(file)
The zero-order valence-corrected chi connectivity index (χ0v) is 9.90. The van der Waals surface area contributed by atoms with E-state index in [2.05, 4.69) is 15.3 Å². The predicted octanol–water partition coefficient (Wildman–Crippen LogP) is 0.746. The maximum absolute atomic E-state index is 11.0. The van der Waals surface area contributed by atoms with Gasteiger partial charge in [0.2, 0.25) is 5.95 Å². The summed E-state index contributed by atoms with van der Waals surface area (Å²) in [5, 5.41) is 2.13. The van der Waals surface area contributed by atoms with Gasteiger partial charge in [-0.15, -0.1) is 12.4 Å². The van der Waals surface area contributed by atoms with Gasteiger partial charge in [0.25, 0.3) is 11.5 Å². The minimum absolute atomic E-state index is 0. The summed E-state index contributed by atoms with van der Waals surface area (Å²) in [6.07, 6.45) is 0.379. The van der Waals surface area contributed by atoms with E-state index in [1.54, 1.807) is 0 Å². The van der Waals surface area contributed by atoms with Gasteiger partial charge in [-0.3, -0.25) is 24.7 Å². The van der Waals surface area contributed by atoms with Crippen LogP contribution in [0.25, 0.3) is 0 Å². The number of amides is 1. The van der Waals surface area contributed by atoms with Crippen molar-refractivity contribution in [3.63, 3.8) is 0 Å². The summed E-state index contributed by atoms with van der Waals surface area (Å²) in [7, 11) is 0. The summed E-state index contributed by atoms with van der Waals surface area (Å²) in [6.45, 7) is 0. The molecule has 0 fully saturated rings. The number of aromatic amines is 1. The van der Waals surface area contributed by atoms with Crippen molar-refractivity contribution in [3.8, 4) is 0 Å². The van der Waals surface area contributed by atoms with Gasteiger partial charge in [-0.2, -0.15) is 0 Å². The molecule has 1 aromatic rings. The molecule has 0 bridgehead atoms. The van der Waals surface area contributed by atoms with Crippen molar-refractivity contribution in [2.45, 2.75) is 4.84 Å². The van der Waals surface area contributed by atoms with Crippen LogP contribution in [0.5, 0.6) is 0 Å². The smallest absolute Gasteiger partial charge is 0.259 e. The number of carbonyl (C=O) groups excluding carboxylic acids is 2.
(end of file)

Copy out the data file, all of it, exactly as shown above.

The zero-order valence-corrected chi connectivity index (χ0v) is 9.90. The van der Waals surface area contributed by atoms with E-state index in [2.05, 4.69) is 15.3 Å². The predicted octanol–water partition coefficient (Wildman–Crippen LogP) is 0.746. The maximum absolute atomic E-state index is 11.0. The van der Waals surface area contributed by atoms with Gasteiger partial charge in [0.2, 0.25) is 5.95 Å². The summed E-state index contributed by atoms with van der Waals surface area (Å²) in [5, 5.41) is 2.13. The van der Waals surface area contributed by atoms with Gasteiger partial charge in [-0.15, -0.1) is 12.4 Å². The van der Waals surface area contributed by atoms with Gasteiger partial charge in [0.25, 0.3) is 11.5 Å². The minimum absolute atomic E-state index is 0. The summed E-state index contributed by atoms with van der Waals surface area (Å²) in [6.07, 6.45) is 0.379. The van der Waals surface area contributed by atoms with E-state index in [1.54, 1.807) is 0 Å². The van der Waals surface area contributed by atoms with Gasteiger partial charge in [-0.3, -0.25) is 24.7 Å². The van der Waals surface area contributed by atoms with Crippen LogP contribution in [0.25, 0.3) is 0 Å². The number of amides is 1. The van der Waals surface area contributed by atoms with Crippen molar-refractivity contribution in [3.63, 3.8) is 0 Å². The summed E-state index contributed by atoms with van der Waals surface area (Å²) in [7, 11) is 0. The summed E-state index contributed by atoms with van der Waals surface area (Å²) in [6.45, 7) is 0. The molecule has 0 fully saturated rings. The number of aromatic amines is 1. The van der Waals surface area contributed by atoms with Crippen molar-refractivity contribution in [3.8, 4) is 0 Å². The van der Waals surface area contributed by atoms with Gasteiger partial charge in [-0.2, -0.15) is 0 Å². The molecule has 1 aromatic rings. The molecule has 0 bridgehead atoms. The van der Waals surface area contributed by atoms with Crippen molar-refractivity contribution in [2.45, 2.75) is 4.84 Å². The van der Waals surface area contributed by atoms with Crippen LogP contribution in [0.5, 0.6) is 0 Å². The smallest absolute Gasteiger partial charge is 0.259 e. The number of carbonyl (C=O) groups excluding carboxylic acids is 2.